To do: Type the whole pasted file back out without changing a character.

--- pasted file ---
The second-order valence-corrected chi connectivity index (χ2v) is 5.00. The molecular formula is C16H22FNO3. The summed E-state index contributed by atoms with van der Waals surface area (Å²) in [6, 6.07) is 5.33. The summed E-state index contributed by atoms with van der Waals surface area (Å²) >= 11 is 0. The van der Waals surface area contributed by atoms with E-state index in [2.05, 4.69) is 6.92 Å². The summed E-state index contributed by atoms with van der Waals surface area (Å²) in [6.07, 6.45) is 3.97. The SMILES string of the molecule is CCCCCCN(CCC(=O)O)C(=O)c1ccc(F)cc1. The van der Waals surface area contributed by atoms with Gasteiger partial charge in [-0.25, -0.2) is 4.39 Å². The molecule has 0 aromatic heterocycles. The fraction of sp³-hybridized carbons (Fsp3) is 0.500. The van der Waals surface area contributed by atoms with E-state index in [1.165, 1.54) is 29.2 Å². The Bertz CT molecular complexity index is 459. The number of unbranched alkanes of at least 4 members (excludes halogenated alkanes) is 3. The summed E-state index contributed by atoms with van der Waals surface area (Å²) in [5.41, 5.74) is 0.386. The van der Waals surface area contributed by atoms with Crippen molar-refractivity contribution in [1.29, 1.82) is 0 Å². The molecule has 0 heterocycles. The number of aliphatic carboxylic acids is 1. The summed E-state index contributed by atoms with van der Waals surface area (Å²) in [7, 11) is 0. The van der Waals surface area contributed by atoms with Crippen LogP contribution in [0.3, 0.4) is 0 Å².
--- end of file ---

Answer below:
The second-order valence-corrected chi connectivity index (χ2v) is 5.00. The molecular formula is C16H22FNO3. The summed E-state index contributed by atoms with van der Waals surface area (Å²) in [6, 6.07) is 5.33. The summed E-state index contributed by atoms with van der Waals surface area (Å²) >= 11 is 0. The van der Waals surface area contributed by atoms with E-state index in [2.05, 4.69) is 6.92 Å². The summed E-state index contributed by atoms with van der Waals surface area (Å²) in [6.07, 6.45) is 3.97. The SMILES string of the molecule is CCCCCCN(CCC(=O)O)C(=O)c1ccc(F)cc1. The van der Waals surface area contributed by atoms with Gasteiger partial charge in [-0.25, -0.2) is 4.39 Å². The molecule has 0 aromatic heterocycles. The fraction of sp³-hybridized carbons (Fsp3) is 0.500. The van der Waals surface area contributed by atoms with E-state index in [1.165, 1.54) is 29.2 Å². The Bertz CT molecular complexity index is 459. The number of unbranched alkanes of at least 4 members (excludes halogenated alkanes) is 3. The summed E-state index contributed by atoms with van der Waals surface area (Å²) in [5.41, 5.74) is 0.386. The van der Waals surface area contributed by atoms with Crippen molar-refractivity contribution in [1.29, 1.82) is 0 Å². The molecule has 0 heterocycles. The number of aliphatic carboxylic acids is 1. The summed E-state index contributed by atoms with van der Waals surface area (Å²) in [7, 11) is 0. The van der Waals surface area contributed by atoms with Crippen LogP contribution in [0.3, 0.4) is 0 Å².